Tuesday, August 2, 2011

MLIG: Who am I? What the heck is happening?

I am stuck in a mini-rut. I am currently sitting in a two-foot-deep pothole, grabbing my knees and peering over them at the shiny world around me, thinking about what John Song said last week, when I told him he wasn't writing enough.

He said: "I literally don't have anything to write about."

I told him I would give him some of my ideas. I have many ideas. So many, in fact, that I would like to list them, and tell you, in percentage form, how complete each essay is to being finished.

Alcohol and Peter: the 4-year relationship. (40%)
Money vs. Love. (5%)
Caring about other people vs. caring about myself (10%)
My experience at a publishing company (40%)
Going hipster (25%)
What exactly my mind thinks about when I'm sad (45%)
Recurring dreams (30%)
Comfort vs. Excitement (65%)
Fiction story #3 (35%)
The joy of being #3 (5%)
Staying inside my room all day (55%)
What I did today, for the last 7 years (80%)
Awesome memories from senior year (10%)
The curse of having 1,000 visitors in one day (90%)
2-month learning goals (50%)
Life philosophy: develop capabilities (65%)
How I learned guitar (45%)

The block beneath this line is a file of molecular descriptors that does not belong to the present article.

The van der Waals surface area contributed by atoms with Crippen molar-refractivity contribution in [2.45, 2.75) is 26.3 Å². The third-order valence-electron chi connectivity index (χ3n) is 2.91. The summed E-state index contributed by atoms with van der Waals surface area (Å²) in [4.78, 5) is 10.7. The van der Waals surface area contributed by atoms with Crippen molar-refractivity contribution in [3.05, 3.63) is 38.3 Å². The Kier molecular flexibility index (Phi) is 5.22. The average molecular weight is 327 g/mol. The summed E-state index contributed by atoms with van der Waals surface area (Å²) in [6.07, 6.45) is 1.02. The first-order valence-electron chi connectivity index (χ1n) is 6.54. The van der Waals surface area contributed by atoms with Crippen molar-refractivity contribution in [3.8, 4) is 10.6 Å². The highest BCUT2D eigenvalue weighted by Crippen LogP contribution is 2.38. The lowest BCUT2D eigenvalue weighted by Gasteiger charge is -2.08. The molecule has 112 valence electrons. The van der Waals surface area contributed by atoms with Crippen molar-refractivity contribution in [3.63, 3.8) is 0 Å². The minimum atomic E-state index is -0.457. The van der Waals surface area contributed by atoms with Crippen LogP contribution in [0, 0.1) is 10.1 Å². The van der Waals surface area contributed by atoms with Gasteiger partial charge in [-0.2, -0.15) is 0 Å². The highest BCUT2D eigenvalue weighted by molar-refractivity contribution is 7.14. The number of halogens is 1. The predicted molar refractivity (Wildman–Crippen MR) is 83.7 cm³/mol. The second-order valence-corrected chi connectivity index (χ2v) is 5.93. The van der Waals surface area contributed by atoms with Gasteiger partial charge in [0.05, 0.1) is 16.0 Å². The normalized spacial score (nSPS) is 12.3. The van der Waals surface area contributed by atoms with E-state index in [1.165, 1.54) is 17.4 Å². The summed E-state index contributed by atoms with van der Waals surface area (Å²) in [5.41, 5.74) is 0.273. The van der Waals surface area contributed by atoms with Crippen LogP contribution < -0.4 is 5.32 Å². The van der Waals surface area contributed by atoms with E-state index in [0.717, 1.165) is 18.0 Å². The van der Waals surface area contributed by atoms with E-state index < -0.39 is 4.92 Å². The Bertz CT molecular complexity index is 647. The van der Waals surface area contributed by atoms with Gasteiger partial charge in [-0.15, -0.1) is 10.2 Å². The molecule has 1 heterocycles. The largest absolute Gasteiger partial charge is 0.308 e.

My most embarrassing moment ever (35%)
Keys to inner confidence (75%)
Enablers vs. Blockades (25%)
Swearing off OKCupid (60%)
Leaving Yale, Parts 1, 2, 4, 5 (0%)
English classes at Yale: Anne and Michael (0%)

So. I have many nascent, inchoate thoughts I predict will be written in full when I return to Cupertino. What I want, though, is the motivation to write them now.

Problem is, I want them to be perfect, fully fleshed out paragons of brevity and wit, insightful and incisive, but lack the necessary mojo to pull it off. I am frustrated. I know I have insights worth sharing, but no motivation to polish them into forms communicable. I want to give birth, but my water hasn't broken. (Too much?)

Actually, that's not the real problem. The real problem is more insidious, longer-form: I'm facing opportunity-cost discomfort. I am sitting in my room on a Tuesday night, feeling sleepy-but-wired because of the coffee milk I had for dessert, and, at 11:17 p.m., feel as though it is much too early for me to be writing, because I should be doing something else -- talking! listening! watching! moving! flirting! -- something more compelling, something a 22-year-old with boundless energy should be engaged in. I'm distracted by the thought of going out, even though I know I won't. The thought is uncomfortable: everything I am doing now, or want to do now, is not what I should be doing, should be experiencing, given my environment and the comforts I have been afforded. This is a very first-world, first-class problem.

So first-world, and first-class, in fact, that all these negative and tedious emotions that produced my mood in the first place, well, they're luxuries that I can do without. So  poof. I'm gone.

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